Novel approaches reveal that toxoplasma gondii bradyzoites within tissue cysts are dynamic and replicating entities in vivo

Elizabeth Watts, Yihua Zhao, Animesh Dhara, Becca Eller, Abhijit Patwardhan, Anthony P. Sinai

Research output: Contribution to journalArticlepeer-review

135 Scopus citations


Despite their critical role in chronic toxoplasmosis, the biology of Toxoplasma gondii bradyzoites is poorly understood. In an attempt to address this gap, we optimized approaches to purify tissue cysts and analyzed the replicative potential of bradyzoites within these cysts. In order to quantify individual bradyzoites within tissue cysts, we have developed imaging software, BradyCount 1.0, that allows the rapid establishment of bradyzoite burdens within imaged optical sections of purified tissue cysts. While in general larger tissue cysts contain more bradyzoites, their relative “occupancy” was typically lower than that of smaller cysts, resulting in a lower packing density. The packing density permits a direct measure of how bradyzoites develop within cysts, allowing for comparisons across progression of the chronic phase. In order to capture bradyzoite endodyogeny, we exploited the differential intensity of TgIMC3, an inner membrane complex protein that intensely labels newly formed/forming daughters within bradyzoites and decays over time in the absence of further division. To our surprise, we were able to capture not only sporadic and asynchronous division but also synchronous replication of all bradyzoites within mature tissue cysts. Furthermore, the time-dependent decay of TgIMC3 intensity was exploited to gain insights into the temporal patterns of bradyzoite replication in vivo. Despite the fact that bradyzoites are considered replicatively dormant, we find evidence for cyclical, episodic bradyzoite growth within tissue cysts in vivo. These findings directly challenge the prevailing notion of bradyzoites as dormant nonreplicative entities in chronic toxoplasmosis and have implications on our understanding of this enigmatic and clinically important life cycle stage.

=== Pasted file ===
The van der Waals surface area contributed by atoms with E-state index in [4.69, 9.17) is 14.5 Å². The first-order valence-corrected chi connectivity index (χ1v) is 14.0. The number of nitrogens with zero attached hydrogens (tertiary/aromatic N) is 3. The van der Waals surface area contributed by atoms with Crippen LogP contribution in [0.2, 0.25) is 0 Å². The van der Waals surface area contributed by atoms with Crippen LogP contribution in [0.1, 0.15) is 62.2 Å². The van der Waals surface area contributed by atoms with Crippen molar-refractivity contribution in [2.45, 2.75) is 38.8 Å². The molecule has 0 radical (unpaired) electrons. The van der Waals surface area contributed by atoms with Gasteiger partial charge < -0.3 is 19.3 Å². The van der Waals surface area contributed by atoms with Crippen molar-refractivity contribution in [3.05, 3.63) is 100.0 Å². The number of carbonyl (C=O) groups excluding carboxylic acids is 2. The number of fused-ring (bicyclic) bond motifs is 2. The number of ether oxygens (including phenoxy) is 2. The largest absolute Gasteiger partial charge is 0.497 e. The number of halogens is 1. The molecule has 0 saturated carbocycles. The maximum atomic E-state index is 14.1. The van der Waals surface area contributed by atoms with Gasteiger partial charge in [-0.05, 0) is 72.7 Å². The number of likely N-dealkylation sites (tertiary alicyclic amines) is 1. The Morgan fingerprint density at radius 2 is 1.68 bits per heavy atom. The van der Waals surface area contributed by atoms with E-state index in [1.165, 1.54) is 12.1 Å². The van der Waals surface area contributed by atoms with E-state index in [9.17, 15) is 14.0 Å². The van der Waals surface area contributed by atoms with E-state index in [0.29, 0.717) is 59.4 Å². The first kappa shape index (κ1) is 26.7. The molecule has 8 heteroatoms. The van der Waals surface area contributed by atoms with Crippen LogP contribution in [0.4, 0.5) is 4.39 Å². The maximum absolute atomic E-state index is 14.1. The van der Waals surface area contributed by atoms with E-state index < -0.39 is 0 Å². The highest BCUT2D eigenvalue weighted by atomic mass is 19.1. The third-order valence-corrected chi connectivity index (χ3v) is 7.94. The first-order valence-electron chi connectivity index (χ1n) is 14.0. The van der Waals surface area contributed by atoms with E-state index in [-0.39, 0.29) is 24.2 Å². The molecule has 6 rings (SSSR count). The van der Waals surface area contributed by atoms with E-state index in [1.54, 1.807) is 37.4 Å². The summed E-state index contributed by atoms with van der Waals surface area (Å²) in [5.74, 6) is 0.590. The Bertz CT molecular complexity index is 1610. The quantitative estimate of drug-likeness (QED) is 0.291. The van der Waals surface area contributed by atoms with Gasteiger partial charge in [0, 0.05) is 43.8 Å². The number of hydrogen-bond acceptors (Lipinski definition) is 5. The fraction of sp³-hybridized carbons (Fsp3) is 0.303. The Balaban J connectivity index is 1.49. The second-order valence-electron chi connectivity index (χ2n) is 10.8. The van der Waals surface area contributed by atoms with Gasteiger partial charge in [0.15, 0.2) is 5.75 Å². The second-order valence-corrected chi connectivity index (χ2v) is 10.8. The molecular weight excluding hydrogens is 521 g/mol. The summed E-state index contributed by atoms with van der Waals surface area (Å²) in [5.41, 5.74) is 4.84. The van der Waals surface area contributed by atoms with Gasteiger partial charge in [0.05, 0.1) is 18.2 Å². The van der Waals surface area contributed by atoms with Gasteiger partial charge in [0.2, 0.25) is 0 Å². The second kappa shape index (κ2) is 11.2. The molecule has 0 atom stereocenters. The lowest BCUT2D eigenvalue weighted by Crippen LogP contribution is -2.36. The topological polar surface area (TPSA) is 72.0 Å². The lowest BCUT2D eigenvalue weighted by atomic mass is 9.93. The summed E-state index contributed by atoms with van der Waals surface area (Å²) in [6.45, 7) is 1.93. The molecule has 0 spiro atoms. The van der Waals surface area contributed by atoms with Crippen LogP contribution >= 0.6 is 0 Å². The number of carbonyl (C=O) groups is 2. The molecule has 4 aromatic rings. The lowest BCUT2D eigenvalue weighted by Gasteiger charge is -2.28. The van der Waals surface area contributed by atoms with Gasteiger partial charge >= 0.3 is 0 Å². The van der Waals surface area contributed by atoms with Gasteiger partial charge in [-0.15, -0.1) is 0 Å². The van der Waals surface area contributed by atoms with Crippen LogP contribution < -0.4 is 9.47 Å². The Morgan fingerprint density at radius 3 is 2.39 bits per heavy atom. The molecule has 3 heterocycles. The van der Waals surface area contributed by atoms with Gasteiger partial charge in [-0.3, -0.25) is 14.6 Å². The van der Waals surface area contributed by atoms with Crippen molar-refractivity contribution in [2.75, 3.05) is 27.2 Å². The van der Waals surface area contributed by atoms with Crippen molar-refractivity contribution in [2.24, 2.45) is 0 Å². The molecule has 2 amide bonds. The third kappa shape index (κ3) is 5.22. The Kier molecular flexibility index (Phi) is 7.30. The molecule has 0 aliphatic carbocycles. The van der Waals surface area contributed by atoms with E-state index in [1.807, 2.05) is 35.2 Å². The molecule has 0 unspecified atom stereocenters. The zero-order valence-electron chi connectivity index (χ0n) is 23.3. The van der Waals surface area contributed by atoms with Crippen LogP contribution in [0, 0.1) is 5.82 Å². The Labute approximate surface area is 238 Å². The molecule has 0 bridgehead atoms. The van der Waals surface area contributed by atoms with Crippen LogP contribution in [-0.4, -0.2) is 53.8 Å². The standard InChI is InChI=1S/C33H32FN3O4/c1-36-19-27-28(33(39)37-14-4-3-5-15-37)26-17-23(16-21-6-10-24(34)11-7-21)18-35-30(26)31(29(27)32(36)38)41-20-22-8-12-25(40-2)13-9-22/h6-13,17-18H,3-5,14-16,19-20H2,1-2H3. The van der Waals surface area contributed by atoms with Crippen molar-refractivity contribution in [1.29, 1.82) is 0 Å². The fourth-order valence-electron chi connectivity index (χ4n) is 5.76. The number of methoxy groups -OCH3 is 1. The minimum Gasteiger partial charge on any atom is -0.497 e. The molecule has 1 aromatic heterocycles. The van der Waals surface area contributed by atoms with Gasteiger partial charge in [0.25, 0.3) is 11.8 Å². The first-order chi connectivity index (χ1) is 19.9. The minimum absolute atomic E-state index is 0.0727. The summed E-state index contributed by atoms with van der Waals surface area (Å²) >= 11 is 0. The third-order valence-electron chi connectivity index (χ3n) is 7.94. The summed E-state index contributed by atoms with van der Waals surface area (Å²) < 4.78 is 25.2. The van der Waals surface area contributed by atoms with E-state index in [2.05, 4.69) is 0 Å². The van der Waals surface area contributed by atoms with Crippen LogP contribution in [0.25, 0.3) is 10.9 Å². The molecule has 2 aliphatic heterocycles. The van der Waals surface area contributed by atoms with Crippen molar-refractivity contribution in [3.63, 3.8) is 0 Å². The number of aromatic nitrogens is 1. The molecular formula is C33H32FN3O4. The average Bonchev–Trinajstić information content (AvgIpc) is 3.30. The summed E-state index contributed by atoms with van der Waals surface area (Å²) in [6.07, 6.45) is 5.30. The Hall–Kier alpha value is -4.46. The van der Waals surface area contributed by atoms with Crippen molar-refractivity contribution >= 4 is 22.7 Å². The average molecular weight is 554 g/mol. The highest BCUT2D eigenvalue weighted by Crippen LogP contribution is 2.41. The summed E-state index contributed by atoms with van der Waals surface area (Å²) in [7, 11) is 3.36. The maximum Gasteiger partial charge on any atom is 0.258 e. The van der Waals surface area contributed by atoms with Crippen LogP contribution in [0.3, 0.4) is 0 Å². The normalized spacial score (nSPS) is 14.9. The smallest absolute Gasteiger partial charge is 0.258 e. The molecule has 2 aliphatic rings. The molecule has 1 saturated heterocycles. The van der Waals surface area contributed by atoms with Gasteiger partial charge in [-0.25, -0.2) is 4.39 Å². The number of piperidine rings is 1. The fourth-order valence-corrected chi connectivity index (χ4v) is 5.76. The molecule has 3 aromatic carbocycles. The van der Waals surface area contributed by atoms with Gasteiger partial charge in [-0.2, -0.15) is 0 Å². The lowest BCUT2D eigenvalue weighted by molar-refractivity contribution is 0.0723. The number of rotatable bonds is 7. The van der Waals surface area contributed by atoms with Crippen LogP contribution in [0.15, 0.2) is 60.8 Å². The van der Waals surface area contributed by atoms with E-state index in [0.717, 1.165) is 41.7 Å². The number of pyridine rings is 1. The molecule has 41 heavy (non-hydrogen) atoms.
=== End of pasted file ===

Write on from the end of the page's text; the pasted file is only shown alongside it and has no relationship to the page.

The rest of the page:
Original languageEnglish
Article numbere01155-15
Issue number5
StatePublished - 2015

Bibliographical note

Publisher Copyright:
© 2015 Watts et al.

ASJC Scopus subject areas

  • Microbiology
  • Virology


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